Notre Dame Launches Masters Program in Global Health

Established in 2009 through an endowment from the Frank Eck Family, the University of Notre Dame’s Eck Institute brings together a diverse group of faculty, staff, and students from several colleges and departments whose research and teaching address questions that are relevant to global health. The Eck Institute for Global Health seeks to build on the University’s strengths in infectious diseases research and training. It also aims to foster the interdisciplinary research and training that is required to holistically address health disparities around the world.

The Institute is now in the process of establishing a master of science in global health degree program that will accept its inaugural class for admission in the fall of 2011. The program, including classroom and experiential learning, aims to prepare students for improving human health around the world, especially for the poor and under-served, a reflection of the University’s Catholic mission.

The master’s degree builds on the extensive global health-related science research and training already conducted at Notre Dame through the Eck Institute for Global Health. Notre Dame decided to develop a global health master’s program that is centered on science for two main reasons. First, Notre Dame has strength in scientific research in infectious diseases and other areas of global health. Second, the research and development capacity of universities in the United States is arguably the best in the world. Scientific research and skill development are viewed as a comparative advantage.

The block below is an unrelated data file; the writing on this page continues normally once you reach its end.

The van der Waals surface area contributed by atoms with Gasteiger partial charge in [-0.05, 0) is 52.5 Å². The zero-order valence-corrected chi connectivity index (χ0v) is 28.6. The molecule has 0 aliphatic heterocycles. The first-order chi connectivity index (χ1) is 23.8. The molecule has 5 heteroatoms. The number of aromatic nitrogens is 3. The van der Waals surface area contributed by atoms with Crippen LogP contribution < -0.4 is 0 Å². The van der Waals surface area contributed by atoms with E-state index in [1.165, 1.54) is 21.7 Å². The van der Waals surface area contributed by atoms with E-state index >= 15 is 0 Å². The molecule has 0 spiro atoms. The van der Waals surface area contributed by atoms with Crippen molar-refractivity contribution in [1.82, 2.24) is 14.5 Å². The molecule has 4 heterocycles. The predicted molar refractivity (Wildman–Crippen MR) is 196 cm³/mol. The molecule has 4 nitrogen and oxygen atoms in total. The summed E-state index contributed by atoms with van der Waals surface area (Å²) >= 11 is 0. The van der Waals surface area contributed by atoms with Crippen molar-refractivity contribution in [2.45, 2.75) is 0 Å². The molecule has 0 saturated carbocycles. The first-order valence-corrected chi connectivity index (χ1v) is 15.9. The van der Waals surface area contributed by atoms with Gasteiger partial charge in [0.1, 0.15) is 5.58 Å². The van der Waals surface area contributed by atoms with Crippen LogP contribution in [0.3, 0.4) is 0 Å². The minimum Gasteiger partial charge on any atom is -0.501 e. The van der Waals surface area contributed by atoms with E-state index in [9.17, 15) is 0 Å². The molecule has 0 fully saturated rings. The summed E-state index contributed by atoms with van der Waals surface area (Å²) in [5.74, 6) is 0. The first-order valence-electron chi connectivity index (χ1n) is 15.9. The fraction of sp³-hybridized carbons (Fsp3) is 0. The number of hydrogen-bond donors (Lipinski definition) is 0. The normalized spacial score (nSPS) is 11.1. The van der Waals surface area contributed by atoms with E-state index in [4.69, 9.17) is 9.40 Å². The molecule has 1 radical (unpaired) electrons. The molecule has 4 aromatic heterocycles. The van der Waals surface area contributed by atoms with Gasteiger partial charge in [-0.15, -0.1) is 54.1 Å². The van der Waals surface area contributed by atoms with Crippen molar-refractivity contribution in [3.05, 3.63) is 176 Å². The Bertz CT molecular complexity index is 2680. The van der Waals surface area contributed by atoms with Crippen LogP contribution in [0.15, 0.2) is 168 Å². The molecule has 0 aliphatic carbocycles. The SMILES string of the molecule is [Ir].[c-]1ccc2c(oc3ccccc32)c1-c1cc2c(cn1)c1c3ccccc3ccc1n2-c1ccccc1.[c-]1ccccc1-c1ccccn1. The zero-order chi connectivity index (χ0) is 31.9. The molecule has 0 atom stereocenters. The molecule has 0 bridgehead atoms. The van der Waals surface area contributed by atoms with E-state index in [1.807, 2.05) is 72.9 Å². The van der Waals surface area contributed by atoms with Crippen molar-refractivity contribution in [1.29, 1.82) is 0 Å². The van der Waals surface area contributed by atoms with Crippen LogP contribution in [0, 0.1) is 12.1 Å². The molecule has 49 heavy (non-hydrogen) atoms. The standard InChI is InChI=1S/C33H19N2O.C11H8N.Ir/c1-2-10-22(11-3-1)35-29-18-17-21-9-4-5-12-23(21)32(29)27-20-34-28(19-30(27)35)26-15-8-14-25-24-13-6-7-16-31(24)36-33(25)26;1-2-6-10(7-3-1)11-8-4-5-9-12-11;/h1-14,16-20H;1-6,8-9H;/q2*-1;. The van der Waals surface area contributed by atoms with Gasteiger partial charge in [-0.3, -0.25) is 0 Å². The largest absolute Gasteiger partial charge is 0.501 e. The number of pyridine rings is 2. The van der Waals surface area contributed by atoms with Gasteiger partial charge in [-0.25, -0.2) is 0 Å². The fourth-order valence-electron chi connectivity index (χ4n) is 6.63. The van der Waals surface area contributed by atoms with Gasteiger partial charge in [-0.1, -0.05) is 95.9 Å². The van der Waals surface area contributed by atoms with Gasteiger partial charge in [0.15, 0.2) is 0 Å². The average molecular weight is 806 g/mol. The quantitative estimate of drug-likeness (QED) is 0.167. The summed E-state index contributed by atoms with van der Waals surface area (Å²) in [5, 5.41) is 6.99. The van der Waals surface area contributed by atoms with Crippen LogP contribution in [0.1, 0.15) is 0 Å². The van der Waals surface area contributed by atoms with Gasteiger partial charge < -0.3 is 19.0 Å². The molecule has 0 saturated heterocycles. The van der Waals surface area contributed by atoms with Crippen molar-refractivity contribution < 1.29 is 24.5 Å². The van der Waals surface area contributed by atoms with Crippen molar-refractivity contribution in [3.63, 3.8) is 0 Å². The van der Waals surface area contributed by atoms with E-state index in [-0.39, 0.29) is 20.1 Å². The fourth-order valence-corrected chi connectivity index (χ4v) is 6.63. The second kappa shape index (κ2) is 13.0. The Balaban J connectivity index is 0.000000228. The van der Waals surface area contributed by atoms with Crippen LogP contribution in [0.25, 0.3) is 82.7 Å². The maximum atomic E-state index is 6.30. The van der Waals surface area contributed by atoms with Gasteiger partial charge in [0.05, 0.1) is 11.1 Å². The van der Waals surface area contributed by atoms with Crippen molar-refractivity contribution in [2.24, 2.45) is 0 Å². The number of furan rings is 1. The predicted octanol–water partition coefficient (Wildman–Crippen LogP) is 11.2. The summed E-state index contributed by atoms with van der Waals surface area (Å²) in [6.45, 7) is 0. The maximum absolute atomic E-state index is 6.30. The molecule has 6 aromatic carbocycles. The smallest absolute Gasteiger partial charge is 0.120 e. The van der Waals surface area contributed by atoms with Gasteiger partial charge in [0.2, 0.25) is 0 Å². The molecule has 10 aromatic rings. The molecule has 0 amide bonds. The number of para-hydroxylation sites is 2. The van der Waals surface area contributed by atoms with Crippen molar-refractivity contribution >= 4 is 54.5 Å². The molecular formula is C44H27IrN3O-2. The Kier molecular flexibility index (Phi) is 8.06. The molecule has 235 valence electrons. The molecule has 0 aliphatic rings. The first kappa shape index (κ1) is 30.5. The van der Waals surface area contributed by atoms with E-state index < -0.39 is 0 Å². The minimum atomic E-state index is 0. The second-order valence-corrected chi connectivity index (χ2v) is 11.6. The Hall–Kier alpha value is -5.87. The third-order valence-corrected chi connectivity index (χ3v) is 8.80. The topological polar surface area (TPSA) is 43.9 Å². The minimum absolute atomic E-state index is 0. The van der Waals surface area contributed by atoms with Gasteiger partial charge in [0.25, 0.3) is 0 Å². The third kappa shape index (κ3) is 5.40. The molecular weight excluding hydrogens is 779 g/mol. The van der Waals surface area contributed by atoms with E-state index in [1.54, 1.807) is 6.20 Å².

This science-centricity is one distinguishing feature of Notre Dame’s program in a field in which many masters programs are linked to medical schools. The Notre Dame program draws on faculty expertise mainly from the sciences, though some faculty from the Indiana University medical school—with which Notre Dame has a collaborative program—are engaged as well.

Students will receive a professional master of science in global health degree in one calendar year, including course work in global health challenges, research design, and bioethics, and six to eight weeks of field experience.

“Despite announcing the program rather late in the normal cycle for graduate school applications, students from across the country have responded in a very positive way,” says Joe Bock, the Eck Institute’s director of global health studies. “The program will allow students to make connections between classroom training in global health topics and real health needs of the world’s poor and underserved through hands-on experience. We want to help students widen their perspectives, to look closely at the reasons behind extreme poverty and vulnerability, and to develop practical skills so they can be part of the solution to address the enormous inequity in health-care systems around the world.”

Bock says participants in the program will also have the chance to live Notre Dame’s mission. “We see it as a fulfillment of the mission to bring about greater knowledge and rigorous science to bear on helping poor and vulnerable people, and the vast majority of those people are in developing countries,” he says. “This is not just about intellectual curiosity—this is about having a passion to really reach out and effect change.”

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